Through the Eyes of a Ghost

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After reading beauty's testimony by Bree, I remembered a feature of the writing life which I have been slowly coming aware of, and that is that, as writers, we tend to talk to writers about writing, confined in our writing clique, and generally fail to look at it from the reader's point of view.
The fact is, the readership doesn't really care a lot about the writer.
I know that sounds harsh, and it isn't as if they couldn't care less about us, but the truth is that they want the stories, not the authors.  Think about yourself when you pick up a book off a shelf at Barnes & Noble.  While you scan the cover and read the back synopsis, you don't think, "That is excellent composition on the cover: I can see how the design artist pulled in many of the author's highlights from the story.  And that synopsis is really well done: I wish I could compress my story into such a succinct few lines."  No, you think, "That is a totally awesome cover and I like the sound of this plot.  There go my college savings."

There is nothing wrong with discussing the former remarks, especially with other writers.  There are some readers who don't mind engaging in some of the fringe elements of our work, and when you come across those sorts of people, it's a lot of fun!  At least they don't back away from you carefully, after gingerly setting down a cup of tea as a sort of peace-offering in the hopes that you don't hurt them...  But there are a lot of readers in the world who aren't writers, and that's okay!  We need to be as sensible of their point of view as they are tender and patient with ours.

Personally, I love getting into the nitty-gritty with other authors about their work: not merely their plots, but how they go about executing the process of writing and design.  But there is a place for that, and its place isn't usually in interaction with the readership.  The readership wants to know if your book is any good, any fun, at all edifying, worth their while, worth their money.  I know that talking about my writing is one of the hardest things about my job, and a comfortable fall-back is to talk about it in my own terms.  But that isn't what people want to hear.  We talk endlessly about criticism and being ready to receive what others have to say about our writing, but it's high time we as writers took into account what the readers think, and speak their language from time to time.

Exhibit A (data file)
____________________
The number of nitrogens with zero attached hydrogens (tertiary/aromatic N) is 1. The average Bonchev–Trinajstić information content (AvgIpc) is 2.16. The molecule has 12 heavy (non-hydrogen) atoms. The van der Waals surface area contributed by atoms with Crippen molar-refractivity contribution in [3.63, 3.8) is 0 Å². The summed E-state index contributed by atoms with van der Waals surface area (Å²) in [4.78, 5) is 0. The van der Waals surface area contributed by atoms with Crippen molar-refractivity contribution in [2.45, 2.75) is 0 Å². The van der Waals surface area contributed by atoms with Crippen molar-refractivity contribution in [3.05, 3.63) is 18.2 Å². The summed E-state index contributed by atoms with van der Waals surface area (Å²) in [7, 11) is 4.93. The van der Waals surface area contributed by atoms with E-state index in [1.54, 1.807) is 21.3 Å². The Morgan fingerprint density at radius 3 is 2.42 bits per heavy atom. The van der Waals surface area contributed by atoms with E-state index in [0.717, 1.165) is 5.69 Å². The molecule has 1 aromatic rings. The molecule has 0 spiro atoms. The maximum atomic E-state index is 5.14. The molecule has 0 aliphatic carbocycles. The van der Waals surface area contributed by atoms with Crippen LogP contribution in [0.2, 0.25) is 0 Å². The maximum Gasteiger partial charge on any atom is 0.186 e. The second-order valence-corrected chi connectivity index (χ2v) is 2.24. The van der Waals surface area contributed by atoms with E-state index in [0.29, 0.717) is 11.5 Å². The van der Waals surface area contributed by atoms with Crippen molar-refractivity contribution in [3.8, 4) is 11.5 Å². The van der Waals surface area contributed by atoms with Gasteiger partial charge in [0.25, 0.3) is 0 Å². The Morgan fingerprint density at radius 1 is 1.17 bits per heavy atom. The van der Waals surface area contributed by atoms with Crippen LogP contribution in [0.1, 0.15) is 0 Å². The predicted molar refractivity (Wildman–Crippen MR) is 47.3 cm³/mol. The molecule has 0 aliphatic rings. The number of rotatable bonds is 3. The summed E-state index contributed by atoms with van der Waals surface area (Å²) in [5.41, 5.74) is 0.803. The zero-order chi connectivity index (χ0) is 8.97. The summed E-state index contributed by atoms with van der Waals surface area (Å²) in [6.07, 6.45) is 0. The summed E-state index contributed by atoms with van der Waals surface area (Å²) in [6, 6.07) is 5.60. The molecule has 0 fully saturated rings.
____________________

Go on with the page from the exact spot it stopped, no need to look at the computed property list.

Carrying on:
4 ripostes:

  1. Now this is true. I have always hated the boring "Director's Commentary" on movies, much preferring to listen to the actors' commentary wherein they discuss all the ins and outs of the FUN bits and stop talking about what cameras and angles and technology they used.

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  2. Me too Rachel. Though if you've ever seen Broken lens production their directors commentaries are hilarious.

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  3. ^^^^ YES. ^^^^

    Er, moving on...
    I was hoping you'd post about this. It always seems a harsh thing to say; that your readers are more interested in what you can give them through your writing, and not you yourself. But the only reason we want to meet authors and sit down with them to talk about plot bunnies is because we're in the same boat with them. A reader might not even know what a plot bunny is, much less care how we dealt with it.
    Speaking the reader's language...I like that idea. ;)

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  4. I'm weird in the way that I absolutely /love/ hearing and learning about the writers, the directors, the actors, and whoever else was involved. :) I watch all commentaries on my favorite movies when I have the time, I search out information about novelists and directors and other similar people just to learn about them.

    I guess that makes me a weirdo. ;) And I'm a-okay with that.

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